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Not to suggest literature’s most famous star-crossed lovers didn’t have it rough, but at least Romeo didn’t grow up learning to kill Juliet on sight — and at least Juliet wasn’t biting back on a primal urge to drain Romeo of his blood.
That’s the conundrum at the heart of First Kill, which charts the saga of Juliette (Sarah Catherine Hook), the youngest scion of an ancient and powerful lineage of vampires, and her new high school classmate Calliope (Imani Lewis), the late-blooming baby in a clan of monster hunters. It’s a premise ripe for angsty drama, steamy romance and intricate lore. Alas, though the series tries to deliver them all, its eight-episode debut season is undermined on every front by bland execution that renders it more painless than addictive.
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First Kill, which is based on a short story by creator V.E. Schwab, opens with both girls at a crossroads. Juliette is under pressure from her parents, icy Margot (Elizabeth Mitchell) and warmer Sebastian (Will Swenson), to be a good girl and undergo the vampire rite of passage that is exsanguinating her first human. But she’s the sort of gal who deals with an errant bee by gently scooping it up in her hands; the idea of harming a living being makes her sick to her stomach.
Calliope, meanwhile, is eager to bag her first monster after a lifetime of training to do just that. At 16, she’s already older than her big brothers Apollo (Dominic Goodman) and Theo (Phillip Mullings Jr.) were when they slaughtered their first beasts — and more than ready to prove herself to her overprotective parents, Talia (Aubin Wise) and Jack (Jason Robert Moore).
Both girls get the chance they’ve been waiting for when a game of spin-the-bottle lands them together in a classmate’s pantry. Before either can move in for the (literal) kill, however, they can’t resist a hot-and-heavy makeout session. And so begins a romance with the potential not only to destroy both girls and everyone they care about, but to upend their families’ entire way of life.
At its most delectable, First Kill leans into the cheese. In the premiere, directed by Jet Wilkinson, the girls send jars of cherries smashing across the pantry floor as they lose themselves in the ecstasy of their embrace. Left to her own devices, Juliette lies in bed daydreaming about Calliope’s eyes, or dreaming of hungry kisses and juicy peaches.
Later episodes pull back on the rampant horniness for more serious-minded conflict as their relationship forces both girls, and the communities surrounding them, to question the very values they’ve constructed their lives around. The show isn’t subtle about its themes and metaphors, which it often spells out in bookending voiceovers about the importance of severing ties or what really makes a monster. Nor is it cagey about its references; at one point, Calliope and Juliette hang out on a school play set for Romeo & Juliet while trading some of its most recognizable lines.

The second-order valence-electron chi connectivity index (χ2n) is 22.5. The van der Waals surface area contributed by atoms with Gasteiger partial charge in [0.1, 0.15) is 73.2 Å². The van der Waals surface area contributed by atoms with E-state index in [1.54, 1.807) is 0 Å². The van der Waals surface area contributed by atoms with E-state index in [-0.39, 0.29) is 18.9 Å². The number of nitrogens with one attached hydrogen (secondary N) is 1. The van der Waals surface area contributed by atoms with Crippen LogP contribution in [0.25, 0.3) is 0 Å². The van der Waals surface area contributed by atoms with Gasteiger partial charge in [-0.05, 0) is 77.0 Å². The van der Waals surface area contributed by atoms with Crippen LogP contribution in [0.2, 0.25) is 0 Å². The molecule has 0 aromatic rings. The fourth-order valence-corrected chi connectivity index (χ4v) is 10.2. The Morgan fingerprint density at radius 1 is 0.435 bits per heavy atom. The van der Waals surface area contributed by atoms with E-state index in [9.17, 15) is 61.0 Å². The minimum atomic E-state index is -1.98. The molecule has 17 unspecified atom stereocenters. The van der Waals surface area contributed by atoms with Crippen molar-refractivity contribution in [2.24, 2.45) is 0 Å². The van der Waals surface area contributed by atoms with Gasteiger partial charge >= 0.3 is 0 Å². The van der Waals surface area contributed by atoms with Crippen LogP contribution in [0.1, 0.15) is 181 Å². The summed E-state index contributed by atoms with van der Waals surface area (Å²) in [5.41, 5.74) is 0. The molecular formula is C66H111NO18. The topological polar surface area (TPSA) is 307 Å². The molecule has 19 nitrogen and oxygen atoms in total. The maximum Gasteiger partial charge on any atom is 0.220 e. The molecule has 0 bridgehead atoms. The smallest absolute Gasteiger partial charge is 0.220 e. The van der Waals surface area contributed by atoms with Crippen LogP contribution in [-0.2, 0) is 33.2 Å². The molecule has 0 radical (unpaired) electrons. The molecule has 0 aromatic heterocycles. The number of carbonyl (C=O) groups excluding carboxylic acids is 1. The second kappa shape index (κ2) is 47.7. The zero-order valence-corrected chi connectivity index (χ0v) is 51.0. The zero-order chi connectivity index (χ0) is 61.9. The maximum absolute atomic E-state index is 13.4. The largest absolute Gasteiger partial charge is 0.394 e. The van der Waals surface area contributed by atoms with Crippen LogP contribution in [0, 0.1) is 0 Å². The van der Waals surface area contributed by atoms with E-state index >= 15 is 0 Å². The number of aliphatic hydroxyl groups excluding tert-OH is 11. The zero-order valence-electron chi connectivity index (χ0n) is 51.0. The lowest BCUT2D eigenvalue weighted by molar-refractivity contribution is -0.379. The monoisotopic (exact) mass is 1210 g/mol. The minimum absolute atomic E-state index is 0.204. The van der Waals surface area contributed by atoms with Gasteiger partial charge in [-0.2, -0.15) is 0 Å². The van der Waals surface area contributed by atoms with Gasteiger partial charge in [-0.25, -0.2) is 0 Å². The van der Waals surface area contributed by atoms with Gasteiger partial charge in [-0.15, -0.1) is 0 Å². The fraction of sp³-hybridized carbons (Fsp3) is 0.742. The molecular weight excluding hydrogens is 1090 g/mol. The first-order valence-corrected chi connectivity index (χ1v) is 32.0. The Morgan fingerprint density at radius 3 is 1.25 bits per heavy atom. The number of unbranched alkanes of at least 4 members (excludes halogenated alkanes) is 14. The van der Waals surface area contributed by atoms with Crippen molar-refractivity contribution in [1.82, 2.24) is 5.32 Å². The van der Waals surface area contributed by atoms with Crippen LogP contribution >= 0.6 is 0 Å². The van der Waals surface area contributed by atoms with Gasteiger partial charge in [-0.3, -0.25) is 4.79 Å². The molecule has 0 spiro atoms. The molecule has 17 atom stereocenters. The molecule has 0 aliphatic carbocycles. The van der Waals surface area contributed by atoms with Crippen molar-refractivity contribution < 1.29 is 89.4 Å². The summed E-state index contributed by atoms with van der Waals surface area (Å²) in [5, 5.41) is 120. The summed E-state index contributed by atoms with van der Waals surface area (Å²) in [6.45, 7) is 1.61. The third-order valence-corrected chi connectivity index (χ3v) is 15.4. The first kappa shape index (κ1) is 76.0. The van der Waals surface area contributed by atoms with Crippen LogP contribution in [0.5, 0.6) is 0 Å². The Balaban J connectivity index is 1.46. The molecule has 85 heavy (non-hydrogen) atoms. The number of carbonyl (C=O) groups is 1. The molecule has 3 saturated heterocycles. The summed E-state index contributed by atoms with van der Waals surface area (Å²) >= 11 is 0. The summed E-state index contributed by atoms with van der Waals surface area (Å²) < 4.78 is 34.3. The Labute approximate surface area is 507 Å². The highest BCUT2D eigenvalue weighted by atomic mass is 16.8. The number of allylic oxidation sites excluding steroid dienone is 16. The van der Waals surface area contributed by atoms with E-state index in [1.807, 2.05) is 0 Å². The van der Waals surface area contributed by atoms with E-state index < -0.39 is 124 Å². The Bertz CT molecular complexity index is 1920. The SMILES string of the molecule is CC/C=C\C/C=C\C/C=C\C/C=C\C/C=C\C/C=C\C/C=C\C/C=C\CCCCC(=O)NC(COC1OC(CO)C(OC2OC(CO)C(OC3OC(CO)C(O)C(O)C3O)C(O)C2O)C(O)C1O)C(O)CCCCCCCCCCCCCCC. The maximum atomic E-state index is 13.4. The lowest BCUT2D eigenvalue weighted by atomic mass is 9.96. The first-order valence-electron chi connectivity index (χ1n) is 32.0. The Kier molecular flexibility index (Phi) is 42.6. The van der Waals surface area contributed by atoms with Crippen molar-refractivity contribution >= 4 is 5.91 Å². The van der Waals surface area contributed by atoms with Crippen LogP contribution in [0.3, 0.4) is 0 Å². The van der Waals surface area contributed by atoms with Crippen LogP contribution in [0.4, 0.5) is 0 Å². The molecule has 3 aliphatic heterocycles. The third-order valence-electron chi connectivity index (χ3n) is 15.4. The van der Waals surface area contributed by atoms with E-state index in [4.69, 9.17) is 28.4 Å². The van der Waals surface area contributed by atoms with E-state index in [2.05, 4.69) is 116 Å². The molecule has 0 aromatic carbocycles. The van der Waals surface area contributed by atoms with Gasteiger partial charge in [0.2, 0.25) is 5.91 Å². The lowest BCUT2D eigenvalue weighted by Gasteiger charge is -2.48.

The series also gradually surrounds its couple with an expansive mythos that stretches back to the Garden of Eden and snakes around the entire globe. In addition to vampires, it comprises a whole world of monsters including zombies and banshees and ghouls (some of which are rendered onscreen in iffy CG). And then there are the mysterious backstories for supporting characters like Theo or Juliette’s black-sheep brother Oliver (Dylan McNamara), which should help provide fuel enough for seasons to come.
Add it all up, and First Kill might as well be tailor-made to grow fandoms. It’s not hard to imagine a devoted viewer breathlessly cataloguing the supernatural creatures mentioned in passing, or penning fan fiction about Apollo’s love-hate dynamic with Juliette’s equally arrogant big sister Elinor (Gracie Dzienny, having more fun than the rest of the cast combined).
But it is harder than it should be to envision too many people getting that invested to begin with. Having laid out an entire universe of supernatural lore and tangled interpersonal connections, First Kill struggles to shade in much depth or texture. The sets have the anodyne sleekness of furniture catalogs; supporting characters range from one-dimensional to two-dimensional. We get a lot of information, or at least teases of information, about Savannah’s history with monsters or the hierarchy of monster hunters or the power struggles within the vampire elite, but not much sense of what it’s like to actually exist in those worlds day to day.
Most egregiously, First Kill fails to craft a truly swoon-worthy romance. Lewis and Hook share an agreeable chemistry that could sustain, say, a slow-burning subplot on a larger teen ensemble drama. But for this story to work, we need to understand Calliope and Juliette’s bond as desire so burning it could torch entire communities, or reshape them in their image. Instead, the characters go from exchanging names to risking their lives for one another within a matter of days, and all the while it remains unclear why they’re so committed to someone they’ve barely swapped more than second-date trivialities with.
In its finale, First Kill quotes from another famous Romeo and Juliet scene, the one in which the friar warns Romeo about violent delights and violent endings. “Love moderately?” Juliette scoffs in a voiceover, scorning the idea of the heart as “something you can pour into a measuring cup and simply stop at the 2/3 line.” The disappointment of First Kill is that the show itself feels like something that can only be loved moderately. It’s a pleasant distraction that goes down easy enough — but it comes nowhere near capturing the all-encompassing allure of a really irresistible binge, let alone of a forbidden first love.
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